Even if the environment cools, research study discovers, glaciers will continue to diminish.
Nearly 40 years of satellite information from Greenland reveals that glaciers on the island have actually diminished a lot that even if worldwide warming were to stop today, the ice sheet would continue diminishing.
The finding, released today, Aug. 13, in the journal Communications Earth and Environment, implies that Greenland’s glaciers have actually passed a tipping point of sorts, where the snowfall that renews the ice sheet each year cannot stay up to date with the ice that is streaming into the ocean from glaciers.
“We’ve been looking at these remote sensing observations to study how ice discharge and accumulation have varied,” stated Michalea King, lead author of the research study and a scientist at The Ohio State University’s Byrd Polar and Climate Research Center. “And what we’ve found is that the ice that’s discharging into the ocean is far surpassing the snow that’s accumulating on the surface of the ice sheet.”
King and other scientists evaluated regular monthly satellite information from more than 200 big glaciers draining pipes into the ocean around Greenland. Their observations demonstrate how much ice breaks off into icebergs or melts from the glaciers into the ocean. They likewise reveal the quantity of snowfall each year—the method these glaciers get renewed.
The scientists discovered that, throughout the 1980s and 90s, snow acquired through build-up and ice melted or calved from glaciers were primarily in balance, keeping the ice sheet undamaged. Through those years, the scientists discovered, the ice sheets usually lost about 450 gigatons (about 450 billion lots) of ice each year from streaming outlet glaciers, which was changed with snowfall.
“We are measuring the pulse of the ice sheet—how much ice glaciers drain at the edges of the ice sheet—which increases in the summer. And what we see is that it was relatively steady until a big increase in ice discharging to the ocean during a short five- to six-year period,” King stated.
The scientists’ analysis discovered that the standard of that pulse—the quantity of ice being lost each year—began increasing progressively around 2000, so that the glaciers were losing about 500 gigatons each year. Snowfall did not increase at the exact same time, and over the last years, the rate of ice loss from glaciers has actually remained about the exact same—indicating the ice sheet has actually been losing ice more quickly than it’s being renewed.
“Glaciers have been sensitive to seasonal melt for as long as we’ve been able to observe it, with spikes in ice discharge in the summer,” she stated. “But starting in 2000, you start superimposing that seasonal melt on a higher baseline—so you’re going to get even more losses.”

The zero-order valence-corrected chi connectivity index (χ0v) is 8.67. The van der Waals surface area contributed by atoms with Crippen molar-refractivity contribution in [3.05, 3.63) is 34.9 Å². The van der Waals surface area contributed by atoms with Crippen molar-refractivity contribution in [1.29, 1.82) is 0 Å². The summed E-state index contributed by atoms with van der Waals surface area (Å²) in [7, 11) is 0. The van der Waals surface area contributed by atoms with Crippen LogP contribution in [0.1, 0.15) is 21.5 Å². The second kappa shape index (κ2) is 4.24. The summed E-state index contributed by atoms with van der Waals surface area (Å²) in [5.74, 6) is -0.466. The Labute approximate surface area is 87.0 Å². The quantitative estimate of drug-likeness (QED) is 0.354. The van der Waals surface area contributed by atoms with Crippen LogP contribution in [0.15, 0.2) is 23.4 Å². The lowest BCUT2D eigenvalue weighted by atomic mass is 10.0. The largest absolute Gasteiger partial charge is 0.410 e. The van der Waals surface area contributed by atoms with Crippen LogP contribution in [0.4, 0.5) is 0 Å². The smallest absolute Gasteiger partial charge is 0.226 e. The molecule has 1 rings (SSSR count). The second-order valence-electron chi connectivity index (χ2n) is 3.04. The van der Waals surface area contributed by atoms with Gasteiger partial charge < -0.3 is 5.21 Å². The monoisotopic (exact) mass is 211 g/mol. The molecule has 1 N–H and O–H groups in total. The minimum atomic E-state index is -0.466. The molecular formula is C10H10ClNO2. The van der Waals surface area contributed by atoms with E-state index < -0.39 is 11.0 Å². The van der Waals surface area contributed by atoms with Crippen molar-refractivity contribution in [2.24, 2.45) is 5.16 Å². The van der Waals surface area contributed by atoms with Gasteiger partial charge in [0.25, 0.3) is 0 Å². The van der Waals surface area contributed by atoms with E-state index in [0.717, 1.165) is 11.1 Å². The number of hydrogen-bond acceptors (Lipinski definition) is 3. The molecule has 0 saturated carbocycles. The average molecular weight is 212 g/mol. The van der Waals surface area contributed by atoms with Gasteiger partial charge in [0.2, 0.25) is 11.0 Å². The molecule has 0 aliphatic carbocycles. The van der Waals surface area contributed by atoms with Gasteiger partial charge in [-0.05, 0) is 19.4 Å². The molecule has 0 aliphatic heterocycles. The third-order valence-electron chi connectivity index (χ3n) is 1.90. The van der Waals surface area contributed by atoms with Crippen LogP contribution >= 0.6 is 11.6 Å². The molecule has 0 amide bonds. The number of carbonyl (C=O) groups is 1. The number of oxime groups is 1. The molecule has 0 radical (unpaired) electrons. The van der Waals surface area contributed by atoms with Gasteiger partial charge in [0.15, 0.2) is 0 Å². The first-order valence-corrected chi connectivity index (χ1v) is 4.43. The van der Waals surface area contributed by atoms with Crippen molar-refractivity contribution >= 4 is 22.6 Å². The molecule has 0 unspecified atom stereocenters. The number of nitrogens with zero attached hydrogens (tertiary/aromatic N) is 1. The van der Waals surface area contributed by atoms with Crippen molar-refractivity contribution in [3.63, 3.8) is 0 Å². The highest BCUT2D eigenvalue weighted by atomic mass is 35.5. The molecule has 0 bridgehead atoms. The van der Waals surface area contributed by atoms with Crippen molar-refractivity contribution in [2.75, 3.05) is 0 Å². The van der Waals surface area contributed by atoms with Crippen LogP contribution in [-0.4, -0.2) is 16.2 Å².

Before 2000, the ice sheet would have about the exact same possibility to get or lose mass each year. In the present environment, the ice sheet will get mass in just one out of every 100 years.
King stated that big glaciers throughout Greenland have actually pulled back about 3 kilometers usually because 1985—“that’s a lot of distance,” she stated. The glaciers have actually shrunk enough that much of them are being in much deeper water, indicating more ice touches with water. Warm ocean water melts glacier ice, and likewise makes it challenging for the glaciers to grow back to their previous positions.
That implies that even if people were in some way astonishingly able to stop environment modification in its tracks, ice lost from glaciers draining pipes ice to the ocean would likely still surpass ice gotten from snow build-up, and the ice sheet would continue to diminish for a long time.
“Glacier retreat has knocked the dynamics of the whole ice sheet into a constant state of loss,” stated Ian Howat, a co-author on the paper, teacher of earth sciences and identified university scholar at Ohio State. “Even if the climate were to stay the same or even get a little colder, the ice sheet would still be losing mass.”
Shrinking glaciers in Greenland are an issue for the whole world. The ice that melts or breaks off from Greenland’s ice sheets winds up in the Atlantic Ocean—and, ultimately, all of the world’s oceans. Ice from Greenland is a leading factor to water level increase—in 2015, sufficient ice melted or broke off from the Greenland ice sheet to trigger the oceans to increase by 2.2 millimeters in simply 2 months.
The brand-new findings are bleak, however King stated there are silver linings.
“It’s always a positive thing to learn more about glacier environments, because we can only improve our predictions for how rapidly things will change in the future,” she stated. “And that can only help us with adaptation and mitigation strategies. The more we know, the better we can prepare.”
Reference: “Dynamic ice loss from the Greenland Ice Sheet driven by sustained glacier retreat” by Michalea D. King, Ian M. Howat, Salvatore G. Candela, Myoung J. Noh, Seonsgu Jeong, Brice P. Y. Noël, Michiel R. van den Broeke, Bert Wouters and Adelaide Negrete, 13 August 2020, Communications Earth and Environment.
This work was supported by grants from NASA. Other Ohio State scientists who dealt with this research study are Salvatore Candela, Myoung Noh and Adelaide Negrete.